It is important for the job description to project your organization. Remember your recruitment should also be helping you build your brand. Beyond just mentioning you background, tell the story of your purpose and mission and what keeps your team together.

8. No deadline and how to apply

I have seen dozens of job descriptions without a deadline for application. Some job descriptions also have how to apply not clearly stated or conflicting. When writing a job description be sure to put a deadline and make your application mode simple and clear.

9. No salary expectation/benefits

There are job descriptions that set no salary expectation which can be a disincentive for high caliber candidates. It should rather be a pull factor to state the salary and benefits package.

10. Using third person language

The third person language is common in job adverts yet it’s not best practice. It doesn’t feel personal and it tends to make the organization distant. The job description should be friendly and rapport building.

It’s best to stick to first and second person with plenty of ‘you’ and ‘we’ in both the job description and the job advertisement.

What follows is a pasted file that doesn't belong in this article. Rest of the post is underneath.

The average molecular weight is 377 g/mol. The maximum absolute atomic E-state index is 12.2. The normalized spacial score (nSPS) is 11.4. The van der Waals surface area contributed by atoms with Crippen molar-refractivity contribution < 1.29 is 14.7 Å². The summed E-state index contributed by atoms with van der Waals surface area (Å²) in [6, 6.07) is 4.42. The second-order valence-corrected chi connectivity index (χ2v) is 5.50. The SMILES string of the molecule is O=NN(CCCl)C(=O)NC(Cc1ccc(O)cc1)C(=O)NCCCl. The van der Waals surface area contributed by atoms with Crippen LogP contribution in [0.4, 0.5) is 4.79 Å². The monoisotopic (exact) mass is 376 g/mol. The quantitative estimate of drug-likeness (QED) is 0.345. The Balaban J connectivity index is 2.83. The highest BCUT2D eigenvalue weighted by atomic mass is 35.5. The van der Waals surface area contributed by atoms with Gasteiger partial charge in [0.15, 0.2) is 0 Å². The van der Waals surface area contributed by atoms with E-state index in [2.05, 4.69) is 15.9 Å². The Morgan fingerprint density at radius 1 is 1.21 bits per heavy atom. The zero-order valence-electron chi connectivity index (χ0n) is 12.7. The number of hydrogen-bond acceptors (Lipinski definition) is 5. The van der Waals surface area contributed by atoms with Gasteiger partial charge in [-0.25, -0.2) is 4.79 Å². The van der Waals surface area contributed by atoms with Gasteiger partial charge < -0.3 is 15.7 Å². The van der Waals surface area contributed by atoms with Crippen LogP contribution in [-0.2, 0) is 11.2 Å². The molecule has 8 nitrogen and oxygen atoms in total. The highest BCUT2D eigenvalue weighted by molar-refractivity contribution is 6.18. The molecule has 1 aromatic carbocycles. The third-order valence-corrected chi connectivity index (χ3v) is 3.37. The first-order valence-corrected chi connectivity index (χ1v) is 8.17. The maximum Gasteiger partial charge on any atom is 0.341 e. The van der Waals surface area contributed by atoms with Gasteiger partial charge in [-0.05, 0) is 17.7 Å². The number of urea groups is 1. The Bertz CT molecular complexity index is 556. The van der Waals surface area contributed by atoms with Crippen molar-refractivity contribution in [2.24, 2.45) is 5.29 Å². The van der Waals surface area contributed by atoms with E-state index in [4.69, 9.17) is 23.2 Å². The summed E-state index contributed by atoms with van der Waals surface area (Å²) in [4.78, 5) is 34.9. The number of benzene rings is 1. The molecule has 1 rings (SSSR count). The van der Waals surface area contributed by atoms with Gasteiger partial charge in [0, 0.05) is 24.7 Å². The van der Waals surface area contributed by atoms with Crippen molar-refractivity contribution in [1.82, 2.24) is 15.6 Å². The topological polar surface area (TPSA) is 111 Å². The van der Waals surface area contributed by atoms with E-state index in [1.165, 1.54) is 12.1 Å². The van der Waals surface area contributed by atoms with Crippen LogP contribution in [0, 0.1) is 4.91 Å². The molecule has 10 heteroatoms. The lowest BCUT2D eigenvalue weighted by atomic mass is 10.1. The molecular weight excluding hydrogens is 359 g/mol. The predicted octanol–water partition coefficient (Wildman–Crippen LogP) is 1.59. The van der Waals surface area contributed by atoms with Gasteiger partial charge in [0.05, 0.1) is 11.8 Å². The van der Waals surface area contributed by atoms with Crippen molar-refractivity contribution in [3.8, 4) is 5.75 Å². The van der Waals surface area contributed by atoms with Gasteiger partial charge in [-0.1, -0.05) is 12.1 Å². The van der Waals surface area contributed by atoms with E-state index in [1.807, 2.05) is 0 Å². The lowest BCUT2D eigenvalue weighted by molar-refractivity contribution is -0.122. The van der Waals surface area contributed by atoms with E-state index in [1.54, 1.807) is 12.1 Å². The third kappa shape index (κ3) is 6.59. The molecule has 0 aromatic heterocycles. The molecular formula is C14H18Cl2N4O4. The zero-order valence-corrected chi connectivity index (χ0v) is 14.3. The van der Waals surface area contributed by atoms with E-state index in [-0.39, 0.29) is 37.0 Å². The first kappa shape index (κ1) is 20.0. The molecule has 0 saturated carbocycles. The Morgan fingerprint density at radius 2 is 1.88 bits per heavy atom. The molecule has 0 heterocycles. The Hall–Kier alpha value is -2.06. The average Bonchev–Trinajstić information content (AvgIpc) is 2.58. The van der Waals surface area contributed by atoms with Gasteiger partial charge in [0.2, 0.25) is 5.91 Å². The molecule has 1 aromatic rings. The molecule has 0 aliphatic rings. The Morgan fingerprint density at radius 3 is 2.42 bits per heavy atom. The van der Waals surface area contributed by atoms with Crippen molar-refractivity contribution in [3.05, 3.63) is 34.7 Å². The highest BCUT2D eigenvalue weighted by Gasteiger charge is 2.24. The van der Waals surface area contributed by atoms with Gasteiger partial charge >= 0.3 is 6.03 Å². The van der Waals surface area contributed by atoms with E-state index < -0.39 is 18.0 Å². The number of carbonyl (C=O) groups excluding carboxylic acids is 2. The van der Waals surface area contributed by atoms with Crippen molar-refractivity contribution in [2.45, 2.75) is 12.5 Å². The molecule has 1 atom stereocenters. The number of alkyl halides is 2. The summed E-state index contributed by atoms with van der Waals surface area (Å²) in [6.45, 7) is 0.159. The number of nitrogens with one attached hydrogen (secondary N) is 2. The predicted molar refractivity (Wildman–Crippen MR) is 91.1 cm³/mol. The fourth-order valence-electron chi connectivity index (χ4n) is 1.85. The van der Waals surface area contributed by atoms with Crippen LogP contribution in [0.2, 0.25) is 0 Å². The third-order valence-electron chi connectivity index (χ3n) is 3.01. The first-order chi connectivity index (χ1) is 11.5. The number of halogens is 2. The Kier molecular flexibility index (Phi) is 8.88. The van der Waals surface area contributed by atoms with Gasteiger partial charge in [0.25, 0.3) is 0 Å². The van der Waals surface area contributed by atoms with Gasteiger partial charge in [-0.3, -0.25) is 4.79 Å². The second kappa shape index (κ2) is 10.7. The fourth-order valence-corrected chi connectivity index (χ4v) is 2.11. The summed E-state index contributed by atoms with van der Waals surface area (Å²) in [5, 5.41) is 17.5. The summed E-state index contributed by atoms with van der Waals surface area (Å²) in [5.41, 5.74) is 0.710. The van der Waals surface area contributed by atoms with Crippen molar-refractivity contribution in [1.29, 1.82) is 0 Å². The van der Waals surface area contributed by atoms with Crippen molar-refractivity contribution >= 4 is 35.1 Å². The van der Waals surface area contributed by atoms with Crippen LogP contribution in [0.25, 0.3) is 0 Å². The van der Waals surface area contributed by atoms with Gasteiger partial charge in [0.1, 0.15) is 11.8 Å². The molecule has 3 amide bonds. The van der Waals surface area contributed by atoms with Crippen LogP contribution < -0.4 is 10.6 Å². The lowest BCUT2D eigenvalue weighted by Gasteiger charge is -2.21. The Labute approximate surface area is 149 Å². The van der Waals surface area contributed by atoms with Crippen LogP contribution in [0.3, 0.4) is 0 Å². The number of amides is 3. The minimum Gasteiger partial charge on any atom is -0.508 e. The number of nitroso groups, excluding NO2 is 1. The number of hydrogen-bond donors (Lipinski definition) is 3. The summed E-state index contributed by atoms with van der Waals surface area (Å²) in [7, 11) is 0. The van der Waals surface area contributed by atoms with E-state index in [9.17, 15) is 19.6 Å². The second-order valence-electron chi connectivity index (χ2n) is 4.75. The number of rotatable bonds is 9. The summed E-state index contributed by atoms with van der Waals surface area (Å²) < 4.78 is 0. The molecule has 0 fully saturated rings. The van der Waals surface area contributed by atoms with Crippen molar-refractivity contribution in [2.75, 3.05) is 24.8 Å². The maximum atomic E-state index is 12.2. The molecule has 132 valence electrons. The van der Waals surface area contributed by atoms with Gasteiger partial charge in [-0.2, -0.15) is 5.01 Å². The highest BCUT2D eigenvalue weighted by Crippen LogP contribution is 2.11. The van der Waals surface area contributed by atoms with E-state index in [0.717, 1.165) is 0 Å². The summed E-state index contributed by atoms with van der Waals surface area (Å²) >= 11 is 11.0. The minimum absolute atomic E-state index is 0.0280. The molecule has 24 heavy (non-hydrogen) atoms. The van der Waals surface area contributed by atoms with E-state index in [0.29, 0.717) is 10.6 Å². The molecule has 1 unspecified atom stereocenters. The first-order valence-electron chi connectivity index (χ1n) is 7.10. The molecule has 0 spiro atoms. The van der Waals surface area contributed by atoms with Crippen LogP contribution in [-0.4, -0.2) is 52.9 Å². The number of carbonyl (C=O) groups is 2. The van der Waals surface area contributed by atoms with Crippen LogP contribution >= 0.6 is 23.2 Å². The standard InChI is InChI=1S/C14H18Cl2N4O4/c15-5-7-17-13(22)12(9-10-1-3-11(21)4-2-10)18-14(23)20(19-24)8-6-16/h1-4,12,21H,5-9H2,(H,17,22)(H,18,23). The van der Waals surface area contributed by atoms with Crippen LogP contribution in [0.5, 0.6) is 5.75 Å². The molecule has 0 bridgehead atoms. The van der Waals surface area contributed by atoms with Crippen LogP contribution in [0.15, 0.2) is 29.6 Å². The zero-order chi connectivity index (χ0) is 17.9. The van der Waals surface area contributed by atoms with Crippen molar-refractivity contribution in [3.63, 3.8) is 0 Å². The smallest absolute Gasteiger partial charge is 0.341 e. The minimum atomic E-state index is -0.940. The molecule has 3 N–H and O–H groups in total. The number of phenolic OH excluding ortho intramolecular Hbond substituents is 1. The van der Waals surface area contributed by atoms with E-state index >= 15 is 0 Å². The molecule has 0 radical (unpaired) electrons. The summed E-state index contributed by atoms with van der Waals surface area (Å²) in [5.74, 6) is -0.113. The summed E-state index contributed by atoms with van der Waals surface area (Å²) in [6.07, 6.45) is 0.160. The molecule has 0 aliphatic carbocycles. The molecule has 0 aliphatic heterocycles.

11. Unrealistic expectations

The Expectations of the job should be reasonable. The skills and talents sought should be broken into required and desired. Even then it should be reasonable and not putting three jobs on one person.

questions guide for job description

Questionnaire to guide your Job Description Preparation.

To guide in your job description development, the following questions will be useful

The company

  1. Which industry is your organization?
  2. How long have you been in the industry?
  3. What have been your key successes?
  4. What is your human resources philosophy?

Job Background

  1. What is the role you’re advertising?
  2. Why are you recruiting for the role?